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Politics & Government

Preparing To Break Away From GOP Field, Ted Cruz Organizes In Tennessee

ARI SHAPIRO, HOST:

What do Georgia, Alabama, Tennessee, Arkansas and Oklahoma have in common? They're all holding presidential primaries on March 1. And that's why Republican presidential candidate Ted Cruz is spending some quality time in the South this weekend. He's actually been laying the groundwork there for months. It's an area with lots of delegates. From Nashville, Tenn., Chas Sisk of member station WPLN reports.

CHAS SISK, BYLINE: For one evening earlier this week, the center of Ted Cruz's Tennessee campaign was a darkened hotel bar.

UNIDENTIFIED MAN #1: Senator Ted Cruise of Texas.

(APPLAUSE)

SISK: This was where some of Cruz's biggest boosters were gathered to watch him in the year's final Republican debate. Cruz has been surging in the national polls.

TED CRUZ: We will build a wall that works, and I'll get Donald Trump to pay for it.

(LAUGHTER)

UNIDENTIFIED MAN #2: That's awesome.

SISK: Lines like that have Cruz supporters fired up in Tennessee. Aaron Snodderly predicts Cruz will make another big jump when he visits the state again in a few days.

AARON SNODDERLY: I'm seeing and hearing everywhere that Ted Cruz is our man. People may not be 100 percent sure they're going to vote for him, but they're 100 percent sure they agree with him.

SISK: Cruz still ranks third in the polls in Tennessee behind businessman Donald Trump and physician Ben Carson. But Cruz has organized a deeper bench of influential supporters - state lawmakers, evangelical leaders, Tea Party activists, gun rights enthusiasts. People like Snodderly, a former Young Republican state chairman. Four years ago, he worked for Rick Santorum's campaign which won Tennessee. Cruz, he says, connects even better.

SNODDERLY: People support Ted Cruz because they love him. In 2012, they supported Santorum because they weren't sure if they liked Romney.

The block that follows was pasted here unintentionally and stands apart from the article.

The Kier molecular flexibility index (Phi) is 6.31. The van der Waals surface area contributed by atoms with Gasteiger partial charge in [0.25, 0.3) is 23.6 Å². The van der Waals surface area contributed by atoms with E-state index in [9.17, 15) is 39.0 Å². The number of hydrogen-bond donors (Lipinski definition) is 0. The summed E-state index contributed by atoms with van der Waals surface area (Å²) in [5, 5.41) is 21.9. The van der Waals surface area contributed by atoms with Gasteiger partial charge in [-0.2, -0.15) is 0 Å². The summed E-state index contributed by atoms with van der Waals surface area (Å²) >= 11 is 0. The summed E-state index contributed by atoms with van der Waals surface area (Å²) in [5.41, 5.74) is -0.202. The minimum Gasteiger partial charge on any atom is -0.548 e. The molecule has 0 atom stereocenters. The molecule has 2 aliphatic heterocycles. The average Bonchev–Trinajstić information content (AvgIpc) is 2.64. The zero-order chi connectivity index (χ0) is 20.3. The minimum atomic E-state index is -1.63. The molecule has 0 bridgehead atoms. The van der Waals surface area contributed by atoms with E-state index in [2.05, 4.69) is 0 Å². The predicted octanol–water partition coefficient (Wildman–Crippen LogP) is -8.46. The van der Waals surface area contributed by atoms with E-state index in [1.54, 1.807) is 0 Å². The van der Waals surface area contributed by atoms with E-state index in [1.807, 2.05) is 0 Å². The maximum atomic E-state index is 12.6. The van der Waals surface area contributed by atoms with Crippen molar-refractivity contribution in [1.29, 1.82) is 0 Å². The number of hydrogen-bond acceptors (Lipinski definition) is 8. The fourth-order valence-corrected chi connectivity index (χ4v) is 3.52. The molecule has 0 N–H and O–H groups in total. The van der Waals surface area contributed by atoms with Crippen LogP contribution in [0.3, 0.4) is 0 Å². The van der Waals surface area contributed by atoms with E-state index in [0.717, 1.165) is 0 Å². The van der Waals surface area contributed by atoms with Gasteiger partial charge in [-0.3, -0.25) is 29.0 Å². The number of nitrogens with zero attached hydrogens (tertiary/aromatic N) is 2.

SISK: Cruz last came to Tennessee in August. Back then he was polling in the single digits nationally, but his focus on immigration and national security was already resonating with Southern voters. Even before the attacks in Paris and San Bernardino, Cruz was talking about terrorism. Less than a month before Cruz's visit, a Tennessee-raised Muslim killed five servicemen in Chattanooga.

CRUZ: ...Went by the memorial of the four Marines and the sailor who was murdered by an act of radical Islamic terrorism.

SISK: Cruz isn't the only Republican candidate who speaks to those concerns, but he's the only one with an organization strong enough to capitalize, says Steve Gill, a conservative activist and Cruz delegate.

STEVE GILL: So as those other candidates fall off, where do the Carson people go? A lot of them are evangelical and they're going to go to Cruz. The Huckabee, the Santorum, a lot of those folks are going to gravitate, I think, to Cruz as you move ahead. He's going to get a bump there.

SISK: It's not just Cruz's supporters who believe he'll surge to the front. Lieutenant Governor Ron Ramsey is one of the state's most influential conservatives. He doesn't plan to endorse anyone in the primary, but he's also forecasting a Cruz victory.

RON RAMSEY: My opinion - people walk in there, have their finger half an inch away from the Trump button and say, this was fun, but nah. That's just my gut feeling, they'll move over to somebody else. I think the logical person there is Cruz.

SISK: Ramsey says Trump's glibness and political incorrectness have grabbed attention, but it'll be Cruz's strong game plan that'll eventually carry the day. For NPR News, I'm Chas Sisk in Nashville. Transcript provided by NPR, Copyright NPR.